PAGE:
In both these cases, liberals backed what they said were citizens fighting against the machinations of a corrupt and authoritarian government. A better description would be a lynch mob.
Just for clarity, I am opposed to the death penalty on principle. So this includes Yao, even though his crime was absolutely despicable.
neither do i believe in the conspiracy theory. the politicization of the case is the stepping in of propaganda authority and the “questionnaire distributed in the court room” (in other reports), where the majority of the seats were occupied by Yao’s family and friends.
the excessive intervention of state authorities in civil conflicts is the source of conspiracy speculation. you may well say that the liberals as lynch mob, but the story ends in such a way because of their intervention, one may also argue.
i also am opposed to death penalty, and many liberals (human rights lawyers) in China also advocate against death penalty, some of them are in jail.
You say you do not believe in conspiracy theories, but quote a blogger called Exercise Book talking about a ‘powerful, organized force’ backing up Yao.
You say you are against the death penalty but say “it is quite likely that he [Yao] will escape the death penalty, like other hit-and-run incidents.” I presume the “other incidents” means Li Qiming. You don’t seem to have digested the fact that the Yao incident was not a simple hit and run but a deliberate, fatal stabbing. Are you suggesting Li Qiming deserved the same punishment as Yao Jiaxin, even though their crimes were of entirely different levels of seriousness?
You quote bloggers – most of whom have no direct knowledge of the cases – as if they were reliable witnesses, and Internet polls as if they were reliable guides to public opinion.
In the end, if you don’t believe a conspiracy, or powerful forces manipulated the court, and you don’t believe in the death penalty, what is your point exactly?
Everyone knows the Chinese news media are managed by the propaganda department – mainly because the government is paranoid about social unrest. Tell us something new.
I can’t see much to question about the court’s verdict in either the Li Qiming or Yao Jiaxin case. It’s open to you to believe the judges were responding to Internet agitation, but my view is that Chinese courts don’t need much encouragement to dish out harsh punishments.
It’s a very unedifying sight to see human rights activists and liberals joining in demands for Chinese judges to get tough. God help us if Chinese judges get tougher than they already are.
My point is simple, to raise a question: when 97% chinese netizen (more than 7500 votes) in Zheng Yuanjie (a popular children book writer)’s poll supports death penalty, instead of the explanation that they are all blood thirsty lynch mob, what are their reasons? and the conspiracy theory part that i translated is one of the reasons that i could identify from the online discussion.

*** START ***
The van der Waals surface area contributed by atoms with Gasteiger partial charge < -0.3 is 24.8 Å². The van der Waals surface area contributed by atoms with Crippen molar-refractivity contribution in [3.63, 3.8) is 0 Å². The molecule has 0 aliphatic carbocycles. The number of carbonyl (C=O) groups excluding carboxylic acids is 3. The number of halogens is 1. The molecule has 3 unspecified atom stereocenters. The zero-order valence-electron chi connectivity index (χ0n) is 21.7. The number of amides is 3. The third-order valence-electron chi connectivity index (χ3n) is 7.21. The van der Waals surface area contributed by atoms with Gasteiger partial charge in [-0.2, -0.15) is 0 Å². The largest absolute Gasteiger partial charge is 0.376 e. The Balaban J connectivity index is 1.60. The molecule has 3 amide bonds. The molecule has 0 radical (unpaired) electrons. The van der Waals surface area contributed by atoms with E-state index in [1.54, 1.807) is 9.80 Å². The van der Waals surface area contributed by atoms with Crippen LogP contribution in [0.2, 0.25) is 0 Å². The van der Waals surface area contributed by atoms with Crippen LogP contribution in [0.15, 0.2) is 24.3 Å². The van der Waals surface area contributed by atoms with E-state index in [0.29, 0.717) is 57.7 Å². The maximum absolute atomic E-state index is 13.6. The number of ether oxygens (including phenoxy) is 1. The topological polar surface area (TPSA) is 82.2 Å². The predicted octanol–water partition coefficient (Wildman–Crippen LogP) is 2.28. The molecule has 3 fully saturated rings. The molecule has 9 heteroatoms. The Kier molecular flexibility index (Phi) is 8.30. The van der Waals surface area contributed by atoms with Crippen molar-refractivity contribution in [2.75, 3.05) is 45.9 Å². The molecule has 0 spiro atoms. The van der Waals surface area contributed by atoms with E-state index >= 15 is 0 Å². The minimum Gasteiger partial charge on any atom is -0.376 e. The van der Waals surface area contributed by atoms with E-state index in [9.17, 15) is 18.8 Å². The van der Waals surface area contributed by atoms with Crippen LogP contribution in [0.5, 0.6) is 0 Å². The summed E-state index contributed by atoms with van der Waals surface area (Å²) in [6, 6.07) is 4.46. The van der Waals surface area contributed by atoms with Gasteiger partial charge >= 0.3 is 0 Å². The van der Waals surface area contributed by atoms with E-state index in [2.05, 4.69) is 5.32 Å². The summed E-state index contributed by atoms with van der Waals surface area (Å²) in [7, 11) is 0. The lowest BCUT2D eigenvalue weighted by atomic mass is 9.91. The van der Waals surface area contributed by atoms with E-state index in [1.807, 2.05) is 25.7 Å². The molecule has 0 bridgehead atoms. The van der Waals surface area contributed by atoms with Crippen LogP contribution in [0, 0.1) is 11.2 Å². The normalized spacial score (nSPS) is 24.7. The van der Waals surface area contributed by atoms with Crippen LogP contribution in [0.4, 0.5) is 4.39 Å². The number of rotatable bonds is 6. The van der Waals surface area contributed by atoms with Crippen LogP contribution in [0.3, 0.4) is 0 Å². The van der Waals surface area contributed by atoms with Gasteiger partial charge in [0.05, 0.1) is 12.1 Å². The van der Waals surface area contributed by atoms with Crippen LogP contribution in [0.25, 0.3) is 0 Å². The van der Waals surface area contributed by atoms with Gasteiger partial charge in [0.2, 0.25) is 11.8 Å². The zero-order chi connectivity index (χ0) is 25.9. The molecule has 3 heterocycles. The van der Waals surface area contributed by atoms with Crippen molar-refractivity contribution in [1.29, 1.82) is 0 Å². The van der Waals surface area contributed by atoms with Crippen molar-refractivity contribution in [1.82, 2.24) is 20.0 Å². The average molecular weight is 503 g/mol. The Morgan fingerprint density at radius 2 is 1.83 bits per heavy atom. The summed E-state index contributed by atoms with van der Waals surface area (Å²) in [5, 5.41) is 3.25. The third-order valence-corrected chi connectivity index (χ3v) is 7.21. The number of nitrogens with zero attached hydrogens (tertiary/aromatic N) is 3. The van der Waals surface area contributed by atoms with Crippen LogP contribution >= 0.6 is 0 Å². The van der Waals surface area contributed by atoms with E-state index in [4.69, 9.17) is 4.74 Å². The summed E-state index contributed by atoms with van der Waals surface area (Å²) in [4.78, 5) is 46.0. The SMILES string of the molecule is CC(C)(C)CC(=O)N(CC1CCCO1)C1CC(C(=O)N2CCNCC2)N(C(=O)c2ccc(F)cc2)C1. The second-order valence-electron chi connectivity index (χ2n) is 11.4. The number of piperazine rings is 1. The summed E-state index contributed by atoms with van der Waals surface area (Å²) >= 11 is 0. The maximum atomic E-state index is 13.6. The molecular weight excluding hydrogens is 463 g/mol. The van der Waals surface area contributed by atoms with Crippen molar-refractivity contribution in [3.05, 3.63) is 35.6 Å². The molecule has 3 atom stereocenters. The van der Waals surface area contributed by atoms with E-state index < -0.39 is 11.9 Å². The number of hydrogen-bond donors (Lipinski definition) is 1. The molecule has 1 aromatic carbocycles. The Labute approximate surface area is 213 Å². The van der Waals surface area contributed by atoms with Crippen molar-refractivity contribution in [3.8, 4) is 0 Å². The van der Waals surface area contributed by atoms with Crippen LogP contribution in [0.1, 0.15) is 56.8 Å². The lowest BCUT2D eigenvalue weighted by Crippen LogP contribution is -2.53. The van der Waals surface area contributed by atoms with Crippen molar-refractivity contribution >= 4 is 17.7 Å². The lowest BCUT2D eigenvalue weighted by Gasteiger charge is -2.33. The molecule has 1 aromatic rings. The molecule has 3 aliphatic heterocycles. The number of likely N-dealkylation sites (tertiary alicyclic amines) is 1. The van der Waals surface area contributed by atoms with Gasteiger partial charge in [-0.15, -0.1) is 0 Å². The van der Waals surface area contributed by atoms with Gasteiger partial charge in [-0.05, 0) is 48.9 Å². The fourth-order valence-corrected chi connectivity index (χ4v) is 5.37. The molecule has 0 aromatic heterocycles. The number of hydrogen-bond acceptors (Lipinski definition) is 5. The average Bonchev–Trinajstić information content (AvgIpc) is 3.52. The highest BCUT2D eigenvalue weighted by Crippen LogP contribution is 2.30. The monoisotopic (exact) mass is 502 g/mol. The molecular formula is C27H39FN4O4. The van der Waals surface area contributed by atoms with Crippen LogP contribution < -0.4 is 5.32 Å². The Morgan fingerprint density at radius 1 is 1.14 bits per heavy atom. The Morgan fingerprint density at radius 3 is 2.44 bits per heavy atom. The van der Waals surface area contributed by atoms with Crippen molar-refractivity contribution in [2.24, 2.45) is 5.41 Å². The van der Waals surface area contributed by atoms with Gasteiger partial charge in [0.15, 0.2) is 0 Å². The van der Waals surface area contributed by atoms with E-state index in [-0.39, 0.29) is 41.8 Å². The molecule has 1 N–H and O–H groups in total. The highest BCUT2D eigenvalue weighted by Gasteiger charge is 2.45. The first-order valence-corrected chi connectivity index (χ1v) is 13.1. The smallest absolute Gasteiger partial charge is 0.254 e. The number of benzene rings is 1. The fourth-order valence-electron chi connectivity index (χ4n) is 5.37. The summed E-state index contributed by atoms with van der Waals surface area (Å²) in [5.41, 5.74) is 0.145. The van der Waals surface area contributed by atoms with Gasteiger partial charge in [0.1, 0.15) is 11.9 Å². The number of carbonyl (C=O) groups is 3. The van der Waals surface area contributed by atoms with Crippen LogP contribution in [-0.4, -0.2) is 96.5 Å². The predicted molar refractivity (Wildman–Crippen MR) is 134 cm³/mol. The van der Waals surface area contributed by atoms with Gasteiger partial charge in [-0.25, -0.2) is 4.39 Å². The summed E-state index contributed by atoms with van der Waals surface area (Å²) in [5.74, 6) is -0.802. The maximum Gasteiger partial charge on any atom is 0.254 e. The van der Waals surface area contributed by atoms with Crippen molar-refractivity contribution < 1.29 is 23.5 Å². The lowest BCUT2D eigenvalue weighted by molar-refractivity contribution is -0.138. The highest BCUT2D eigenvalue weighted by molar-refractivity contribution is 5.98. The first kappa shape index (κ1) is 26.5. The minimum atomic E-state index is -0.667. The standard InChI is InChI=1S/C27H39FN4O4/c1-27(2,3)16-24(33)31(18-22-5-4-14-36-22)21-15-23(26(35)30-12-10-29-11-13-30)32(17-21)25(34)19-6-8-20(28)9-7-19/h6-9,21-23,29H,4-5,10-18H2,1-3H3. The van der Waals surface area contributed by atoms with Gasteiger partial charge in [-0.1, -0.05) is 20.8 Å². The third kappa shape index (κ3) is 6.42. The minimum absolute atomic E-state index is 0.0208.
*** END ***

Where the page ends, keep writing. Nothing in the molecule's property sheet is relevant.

if reporting a case like this = supporting conspiracy theory or blood thirsty revenge / death penalty, there isn’t much space left for deliberation…
I dare say if such a case happened in any country you would find a large majority in favor of shooting Yao. The instinct for retribution is strong – and a 97 percent majority in this particualr case requires no particular explanation.
But the key point that you continue to avoid, is that the assumption that you and the “netizens” made – that the government or “powerful forces” would find a way to protect Yao – was completely unfounded. You’ve been proved wrong but you refuse to admit it.
As for authors of children’s books who coordinate campaigns for the death penalty I suggest maybe they should find a more suitable profession. I wouldn’t want my kids reading books written by people like that, and I sare say I’m not alone.
the sentiment maybe the same, but definitely different reasons.
it’s hard to imagine that any other court in the world would do an opinion poll in the court room for a murder sentence.
And he eventually gets executed. http://www.bbc.co.uk/news/world-asia-pacific-13678179
He got what he deserved. Oh, if only all of the countries in the world had such an efficient justice system! A little more transparency would be great but in a case where there was malice and a confession, just excellent!